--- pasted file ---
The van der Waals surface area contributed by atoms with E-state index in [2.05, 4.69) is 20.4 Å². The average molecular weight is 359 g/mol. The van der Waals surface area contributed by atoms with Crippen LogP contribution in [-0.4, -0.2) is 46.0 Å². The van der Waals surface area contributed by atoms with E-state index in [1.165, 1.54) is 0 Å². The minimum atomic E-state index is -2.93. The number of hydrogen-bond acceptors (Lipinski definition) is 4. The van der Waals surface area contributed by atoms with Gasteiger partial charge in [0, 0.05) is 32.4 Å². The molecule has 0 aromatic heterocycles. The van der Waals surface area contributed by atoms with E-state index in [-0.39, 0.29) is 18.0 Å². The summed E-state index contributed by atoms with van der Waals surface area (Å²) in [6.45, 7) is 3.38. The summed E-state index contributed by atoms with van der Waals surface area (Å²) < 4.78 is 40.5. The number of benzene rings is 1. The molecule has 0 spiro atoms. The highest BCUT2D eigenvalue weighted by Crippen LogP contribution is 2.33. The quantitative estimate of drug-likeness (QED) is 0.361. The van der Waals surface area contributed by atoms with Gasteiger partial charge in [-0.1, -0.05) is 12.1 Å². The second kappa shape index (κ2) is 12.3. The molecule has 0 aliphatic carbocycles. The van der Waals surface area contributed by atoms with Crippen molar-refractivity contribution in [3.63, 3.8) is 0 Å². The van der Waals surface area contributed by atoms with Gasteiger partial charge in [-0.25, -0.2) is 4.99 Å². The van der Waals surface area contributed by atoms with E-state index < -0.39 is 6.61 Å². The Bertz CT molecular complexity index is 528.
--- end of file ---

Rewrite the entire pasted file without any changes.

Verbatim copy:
The van der Waals surface area contributed by atoms with E-state index in [2.05, 4.69) is 20.4 Å². The average molecular weight is 359 g/mol. The van der Waals surface area contributed by atoms with Crippen LogP contribution in [-0.4, -0.2) is 46.0 Å². The van der Waals surface area contributed by atoms with E-state index in [1.165, 1.54) is 0 Å². The minimum atomic E-state index is -2.93. The number of hydrogen-bond acceptors (Lipinski definition) is 4. The van der Waals surface area contributed by atoms with Gasteiger partial charge in [0, 0.05) is 32.4 Å². The molecule has 0 aromatic heterocycles. The van der Waals surface area contributed by atoms with E-state index in [-0.39, 0.29) is 18.0 Å². The summed E-state index contributed by atoms with van der Waals surface area (Å²) in [6.45, 7) is 3.38. The summed E-state index contributed by atoms with van der Waals surface area (Å²) < 4.78 is 40.5. The number of benzene rings is 1. The molecule has 0 spiro atoms. The highest BCUT2D eigenvalue weighted by Crippen LogP contribution is 2.33. The quantitative estimate of drug-likeness (QED) is 0.361. The van der Waals surface area contributed by atoms with Gasteiger partial charge in [-0.1, -0.05) is 12.1 Å². The second kappa shape index (κ2) is 12.3. The molecule has 0 aliphatic carbocycles. The van der Waals surface area contributed by atoms with Crippen molar-refractivity contribution in [3.63, 3.8) is 0 Å². The van der Waals surface area contributed by atoms with Gasteiger partial charge in [-0.25, -0.2) is 4.99 Å². The van der Waals surface area contributed by atoms with E-state index < -0.39 is 6.61 Å². The Bertz CT molecular complexity index is 528.